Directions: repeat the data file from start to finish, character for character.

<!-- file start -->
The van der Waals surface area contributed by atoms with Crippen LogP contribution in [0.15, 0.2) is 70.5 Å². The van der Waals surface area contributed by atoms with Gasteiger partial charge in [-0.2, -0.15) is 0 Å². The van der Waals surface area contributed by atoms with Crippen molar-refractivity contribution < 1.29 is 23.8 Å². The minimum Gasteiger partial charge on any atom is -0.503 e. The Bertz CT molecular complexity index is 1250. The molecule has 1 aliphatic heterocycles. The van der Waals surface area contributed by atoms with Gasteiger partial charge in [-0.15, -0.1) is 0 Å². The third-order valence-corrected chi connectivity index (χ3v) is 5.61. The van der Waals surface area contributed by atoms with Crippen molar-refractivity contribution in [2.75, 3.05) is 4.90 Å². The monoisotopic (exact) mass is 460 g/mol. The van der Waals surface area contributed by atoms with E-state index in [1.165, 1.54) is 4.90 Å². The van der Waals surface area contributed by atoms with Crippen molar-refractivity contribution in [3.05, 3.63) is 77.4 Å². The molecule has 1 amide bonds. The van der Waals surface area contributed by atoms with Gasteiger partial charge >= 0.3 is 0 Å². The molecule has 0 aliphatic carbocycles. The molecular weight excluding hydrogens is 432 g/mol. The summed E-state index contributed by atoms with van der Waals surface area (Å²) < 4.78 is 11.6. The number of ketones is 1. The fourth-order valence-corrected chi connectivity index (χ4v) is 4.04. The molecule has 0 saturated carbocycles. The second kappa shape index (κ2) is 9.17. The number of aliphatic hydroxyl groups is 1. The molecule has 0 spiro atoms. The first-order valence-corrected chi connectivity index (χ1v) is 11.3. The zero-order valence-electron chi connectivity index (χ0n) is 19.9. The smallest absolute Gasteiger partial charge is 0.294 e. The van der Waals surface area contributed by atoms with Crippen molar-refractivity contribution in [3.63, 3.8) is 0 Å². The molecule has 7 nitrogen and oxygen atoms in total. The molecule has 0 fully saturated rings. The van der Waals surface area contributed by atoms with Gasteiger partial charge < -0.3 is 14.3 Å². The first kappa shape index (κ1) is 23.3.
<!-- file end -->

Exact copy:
The van der Waals surface area contributed by atoms with Crippen LogP contribution in [0.15, 0.2) is 70.5 Å². The van der Waals surface area contributed by atoms with Gasteiger partial charge in [-0.2, -0.15) is 0 Å². The van der Waals surface area contributed by atoms with Crippen molar-refractivity contribution < 1.29 is 23.8 Å². The minimum Gasteiger partial charge on any atom is -0.503 e. The Bertz CT molecular complexity index is 1250. The molecule has 1 aliphatic heterocycles. The van der Waals surface area contributed by atoms with Gasteiger partial charge in [-0.15, -0.1) is 0 Å². The third-order valence-corrected chi connectivity index (χ3v) is 5.61. The van der Waals surface area contributed by atoms with Crippen molar-refractivity contribution in [2.75, 3.05) is 4.90 Å². The monoisotopic (exact) mass is 460 g/mol. The van der Waals surface area contributed by atoms with E-state index in [1.165, 1.54) is 4.90 Å². The van der Waals surface area contributed by atoms with Crippen molar-refractivity contribution in [3.05, 3.63) is 77.4 Å². The molecule has 1 amide bonds. The van der Waals surface area contributed by atoms with Gasteiger partial charge >= 0.3 is 0 Å². The molecule has 0 aliphatic carbocycles. The molecular weight excluding hydrogens is 432 g/mol. The summed E-state index contributed by atoms with van der Waals surface area (Å²) < 4.78 is 11.6. The number of ketones is 1. The fourth-order valence-corrected chi connectivity index (χ4v) is 4.04. The molecule has 0 saturated carbocycles. The second kappa shape index (κ2) is 9.17. The number of aliphatic hydroxyl groups is 1. The molecule has 0 spiro atoms. The first-order valence-corrected chi connectivity index (χ1v) is 11.3. The zero-order valence-electron chi connectivity index (χ0n) is 19.9. The smallest absolute Gasteiger partial charge is 0.294 e. The van der Waals surface area contributed by atoms with Crippen molar-refractivity contribution in [3.63, 3.8) is 0 Å². The molecule has 7 nitrogen and oxygen atoms in total. The molecule has 0 fully saturated rings. The van der Waals surface area contributed by atoms with Gasteiger partial charge < -0.3 is 14.3 Å². The first kappa shape index (κ1) is 23.3.